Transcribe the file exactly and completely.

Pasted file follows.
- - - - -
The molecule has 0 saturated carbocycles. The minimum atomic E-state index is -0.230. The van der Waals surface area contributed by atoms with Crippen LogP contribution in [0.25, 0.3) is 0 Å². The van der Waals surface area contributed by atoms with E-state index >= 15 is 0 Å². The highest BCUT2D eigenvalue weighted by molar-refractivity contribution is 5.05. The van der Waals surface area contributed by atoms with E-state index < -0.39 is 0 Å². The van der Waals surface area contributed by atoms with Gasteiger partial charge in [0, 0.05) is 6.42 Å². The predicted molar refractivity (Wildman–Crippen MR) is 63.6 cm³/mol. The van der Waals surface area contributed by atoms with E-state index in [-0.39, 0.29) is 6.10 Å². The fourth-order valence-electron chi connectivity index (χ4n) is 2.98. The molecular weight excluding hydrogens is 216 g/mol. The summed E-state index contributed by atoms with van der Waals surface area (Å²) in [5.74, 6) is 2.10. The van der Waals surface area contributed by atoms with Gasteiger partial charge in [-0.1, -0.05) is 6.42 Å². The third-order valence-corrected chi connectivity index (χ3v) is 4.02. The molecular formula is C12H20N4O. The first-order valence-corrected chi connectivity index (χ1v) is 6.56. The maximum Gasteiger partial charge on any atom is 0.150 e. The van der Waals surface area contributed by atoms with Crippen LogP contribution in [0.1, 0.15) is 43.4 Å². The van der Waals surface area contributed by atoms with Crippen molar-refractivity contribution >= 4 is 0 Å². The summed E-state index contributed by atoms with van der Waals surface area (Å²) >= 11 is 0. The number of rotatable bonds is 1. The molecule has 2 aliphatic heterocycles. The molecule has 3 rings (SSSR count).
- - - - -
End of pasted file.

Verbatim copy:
The molecule has 0 saturated carbocycles. The minimum atomic E-state index is -0.230. The van der Waals surface area contributed by atoms with Crippen LogP contribution in [0.25, 0.3) is 0 Å². The van der Waals surface area contributed by atoms with E-state index >= 15 is 0 Å². The highest BCUT2D eigenvalue weighted by molar-refractivity contribution is 5.05. The van der Waals surface area contributed by atoms with E-state index < -0.39 is 0 Å². The van der Waals surface area contributed by atoms with Gasteiger partial charge in [0, 0.05) is 6.42 Å². The predicted molar refractivity (Wildman–Crippen MR) is 63.6 cm³/mol. The van der Waals surface area contributed by atoms with E-state index in [-0.39, 0.29) is 6.10 Å². The fourth-order valence-electron chi connectivity index (χ4n) is 2.98. The molecular weight excluding hydrogens is 216 g/mol. The summed E-state index contributed by atoms with van der Waals surface area (Å²) in [5.74, 6) is 2.10. The van der Waals surface area contributed by atoms with Gasteiger partial charge in [-0.1, -0.05) is 6.42 Å². The third-order valence-corrected chi connectivity index (χ3v) is 4.02. The molecular formula is C12H20N4O. The first-order valence-corrected chi connectivity index (χ1v) is 6.56. The maximum Gasteiger partial charge on any atom is 0.150 e. The van der Waals surface area contributed by atoms with Crippen LogP contribution in [0.1, 0.15) is 43.4 Å². The van der Waals surface area contributed by atoms with Crippen molar-refractivity contribution >= 4 is 0 Å². The summed E-state index contributed by atoms with van der Waals surface area (Å²) >= 11 is 0. The number of rotatable bonds is 1. The molecule has 2 aliphatic heterocycles. The molecule has 3 rings (SSSR count).